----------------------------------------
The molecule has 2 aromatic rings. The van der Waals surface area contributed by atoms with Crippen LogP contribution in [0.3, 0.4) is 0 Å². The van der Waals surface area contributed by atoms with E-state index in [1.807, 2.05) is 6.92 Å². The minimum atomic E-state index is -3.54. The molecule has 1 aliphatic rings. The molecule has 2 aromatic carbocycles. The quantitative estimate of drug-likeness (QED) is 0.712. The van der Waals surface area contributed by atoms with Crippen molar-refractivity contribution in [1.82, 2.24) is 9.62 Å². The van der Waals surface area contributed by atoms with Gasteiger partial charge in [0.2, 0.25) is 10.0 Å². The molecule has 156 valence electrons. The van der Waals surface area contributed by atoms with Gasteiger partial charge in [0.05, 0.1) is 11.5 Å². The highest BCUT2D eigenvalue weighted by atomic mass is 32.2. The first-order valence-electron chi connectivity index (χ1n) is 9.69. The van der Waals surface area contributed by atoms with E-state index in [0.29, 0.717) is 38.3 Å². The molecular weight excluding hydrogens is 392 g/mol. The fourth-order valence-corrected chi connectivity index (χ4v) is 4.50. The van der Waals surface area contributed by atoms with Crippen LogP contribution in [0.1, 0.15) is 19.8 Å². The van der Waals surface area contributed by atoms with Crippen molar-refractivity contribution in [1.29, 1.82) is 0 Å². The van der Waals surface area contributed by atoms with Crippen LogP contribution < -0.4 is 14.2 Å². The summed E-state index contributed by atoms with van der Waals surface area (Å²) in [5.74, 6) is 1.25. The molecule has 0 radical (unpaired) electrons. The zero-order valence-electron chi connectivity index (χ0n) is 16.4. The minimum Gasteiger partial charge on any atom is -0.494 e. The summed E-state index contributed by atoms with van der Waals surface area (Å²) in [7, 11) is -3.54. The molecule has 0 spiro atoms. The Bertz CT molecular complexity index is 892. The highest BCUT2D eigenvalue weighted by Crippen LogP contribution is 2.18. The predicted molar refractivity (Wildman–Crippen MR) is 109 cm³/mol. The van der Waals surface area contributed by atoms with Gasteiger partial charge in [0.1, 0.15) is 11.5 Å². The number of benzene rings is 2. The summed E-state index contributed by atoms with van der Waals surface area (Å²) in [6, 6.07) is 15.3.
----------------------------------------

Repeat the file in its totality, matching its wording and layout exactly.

The molecule has 2 aromatic rings. The van der Waals surface area contributed by atoms with Crippen LogP contribution in [0.3, 0.4) is 0 Å². The van der Waals surface area contributed by atoms with E-state index in [1.807, 2.05) is 6.92 Å². The minimum atomic E-state index is -3.54. The molecule has 1 aliphatic rings. The molecule has 2 aromatic carbocycles. The quantitative estimate of drug-likeness (QED) is 0.712. The van der Waals surface area contributed by atoms with Crippen molar-refractivity contribution in [1.82, 2.24) is 9.62 Å². The van der Waals surface area contributed by atoms with Gasteiger partial charge in [0.2, 0.25) is 10.0 Å². The molecule has 156 valence electrons. The van der Waals surface area contributed by atoms with Gasteiger partial charge in [0.05, 0.1) is 11.5 Å². The highest BCUT2D eigenvalue weighted by atomic mass is 32.2. The first-order valence-electron chi connectivity index (χ1n) is 9.69. The van der Waals surface area contributed by atoms with E-state index in [0.29, 0.717) is 38.3 Å². The molecular weight excluding hydrogens is 392 g/mol. The fourth-order valence-corrected chi connectivity index (χ4v) is 4.50. The van der Waals surface area contributed by atoms with Crippen LogP contribution in [0.1, 0.15) is 19.8 Å². The van der Waals surface area contributed by atoms with Crippen molar-refractivity contribution in [1.29, 1.82) is 0 Å². The van der Waals surface area contributed by atoms with Crippen LogP contribution < -0.4 is 14.2 Å². The summed E-state index contributed by atoms with van der Waals surface area (Å²) in [5.74, 6) is 1.25. The molecule has 0 radical (unpaired) electrons. The zero-order valence-electron chi connectivity index (χ0n) is 16.4. The minimum Gasteiger partial charge on any atom is -0.494 e. The summed E-state index contributed by atoms with van der Waals surface area (Å²) in [7, 11) is -3.54. The molecule has 0 spiro atoms. The Bertz CT molecular complexity index is 892. The highest BCUT2D eigenvalue weighted by Crippen LogP contribution is 2.18. The predicted molar refractivity (Wildman–Crippen MR) is 109 cm³/mol. The van der Waals surface area contributed by atoms with Gasteiger partial charge in [0.1, 0.15) is 11.5 Å². The number of benzene rings is 2. The summed E-state index contributed by atoms with van der Waals surface area (Å²) in [6, 6.07) is 15.3.